James Webb Space Telescope mirror installation halfway complete
NASA recently announced that the ninth flight mirror of the James Webb Space Telescope (JWST) has been installed. This marks the halfway point of the segmented primary mirror’s completion. Engineers working in the massive clean room at NASA’s Goddard Space Flight Center used a robotic arm to place the mirror onto the telescope structure. The first of 18 mirror segments was installed in November.
“The years of planning and practicing is really paying dividends and the progress is really rewarding for everyone to see,” said NASA’s Optical Telescope Element Manager Lee Feinberg.
Each hexagonal-shaped segment measures just over 4.2 feet (1.3 meters) across and weighs approximately 88 pounds (40 kilograms). Once they are pieced together, the 18 primary mirror segments will work together as one large 21.3-foot (6.5-meter) mirror. Full installation of the mirror segments is expected to be completed early in 2016.
The mirror segments are made of ultra-lightweight beryllium, which was chosen because of its thermal and mechanical properties at extremely low temperatures. Each segment also has a thin gold coating, chosen for its ability to reflect infrared light.
The mirrors were built by Ball Aerospace & Technologies Corp. in Boulder, Colorado. Ball is the principal subcontractor to Northrop Grumman for the optical technology and lightweight mirror system. The installation of the mirrors onto the telescope structure is being performed by Harris corporation of Rochester, New York, which is leading integration and testing for the telescope.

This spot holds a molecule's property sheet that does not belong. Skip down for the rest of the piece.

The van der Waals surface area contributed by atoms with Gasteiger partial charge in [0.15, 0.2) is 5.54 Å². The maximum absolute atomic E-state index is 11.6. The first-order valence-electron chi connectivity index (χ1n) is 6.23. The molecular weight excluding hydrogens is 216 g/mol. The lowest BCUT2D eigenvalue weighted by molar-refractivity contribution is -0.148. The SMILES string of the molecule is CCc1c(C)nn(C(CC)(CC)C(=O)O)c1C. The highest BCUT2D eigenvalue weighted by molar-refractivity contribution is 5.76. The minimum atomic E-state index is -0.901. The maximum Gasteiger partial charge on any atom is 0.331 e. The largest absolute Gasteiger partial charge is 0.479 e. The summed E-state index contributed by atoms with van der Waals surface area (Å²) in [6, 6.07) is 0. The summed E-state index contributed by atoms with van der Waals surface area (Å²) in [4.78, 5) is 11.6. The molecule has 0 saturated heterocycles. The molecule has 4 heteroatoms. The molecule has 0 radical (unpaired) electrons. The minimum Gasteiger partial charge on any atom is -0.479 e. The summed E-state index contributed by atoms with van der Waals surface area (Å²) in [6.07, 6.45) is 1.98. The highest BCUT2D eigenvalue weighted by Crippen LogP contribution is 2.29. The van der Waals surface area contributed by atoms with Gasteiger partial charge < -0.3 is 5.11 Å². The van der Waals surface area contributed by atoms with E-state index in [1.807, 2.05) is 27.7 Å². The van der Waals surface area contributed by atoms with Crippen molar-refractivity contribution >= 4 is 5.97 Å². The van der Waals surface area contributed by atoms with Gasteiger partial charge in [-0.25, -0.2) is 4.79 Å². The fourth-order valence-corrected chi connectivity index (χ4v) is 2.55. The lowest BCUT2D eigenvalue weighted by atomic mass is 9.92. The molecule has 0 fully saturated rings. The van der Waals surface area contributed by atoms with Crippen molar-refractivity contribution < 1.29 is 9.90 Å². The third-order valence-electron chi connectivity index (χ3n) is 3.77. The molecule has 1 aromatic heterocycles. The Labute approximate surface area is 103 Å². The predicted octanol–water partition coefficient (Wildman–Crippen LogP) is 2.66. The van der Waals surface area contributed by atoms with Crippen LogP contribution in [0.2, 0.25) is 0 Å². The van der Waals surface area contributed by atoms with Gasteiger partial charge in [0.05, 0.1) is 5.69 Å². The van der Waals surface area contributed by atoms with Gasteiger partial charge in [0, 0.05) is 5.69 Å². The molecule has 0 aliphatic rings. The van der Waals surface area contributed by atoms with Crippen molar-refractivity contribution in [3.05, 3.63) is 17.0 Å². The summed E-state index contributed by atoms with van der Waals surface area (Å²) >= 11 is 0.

If everything goes according to plan, the JWST is scheduled to be launched on an Ariane 5 rocket from the spaceport located in Kourou, French Guiana, in October 2018. It is after the spacecraft reaches its destination in space that the real action will begin.
Once there, the 18 segments of the primary mirror should unfold and adjust. The JWST’s largest feature is a five-layered Sun shield the size of a tennis court that attenuates heat from the Sun – by more than a million times. The JWST’s four scientific instruments have detectors that are capable of recording extremely faint signals.
Unlike the Hubble Space Telescope, the JWST will not orbit the Earth but will orbit the Sun at a distance of 1 million miles (approximately 1.5 million kilometers) from the Earth – a location that is called the second Lagrange point, or “L2”. This orbit will let the telescope stay in line with the Earth as it moves around the Sun, allowing the satellite’s large sunscreen to protect the space observatory from the light and heat of the Sun, Earth, and Moon.
Video courtesy of NASA
Jim Sharkey is a lab assistant, writer and general science enthusiast who grew up in Enid, Oklahoma, the hometown of Skylab and Shuttle astronaut Owen K. Garriott. As a young Star Trek fan he participated in the letter-writing campaign which resulted in the space shuttle prototype being named Enterprise. While his academic studies have ranged from psychology and archaeology to biology, he has never lost his passion for space exploration. Jim began blogging about science, science fiction and futurism in 2004. Jim resides in the San Francisco Bay area and has attended NASA Socials for the Mars Science Laboratory Curiosity rover landing and the NASA LADEE lunar orbiter launch.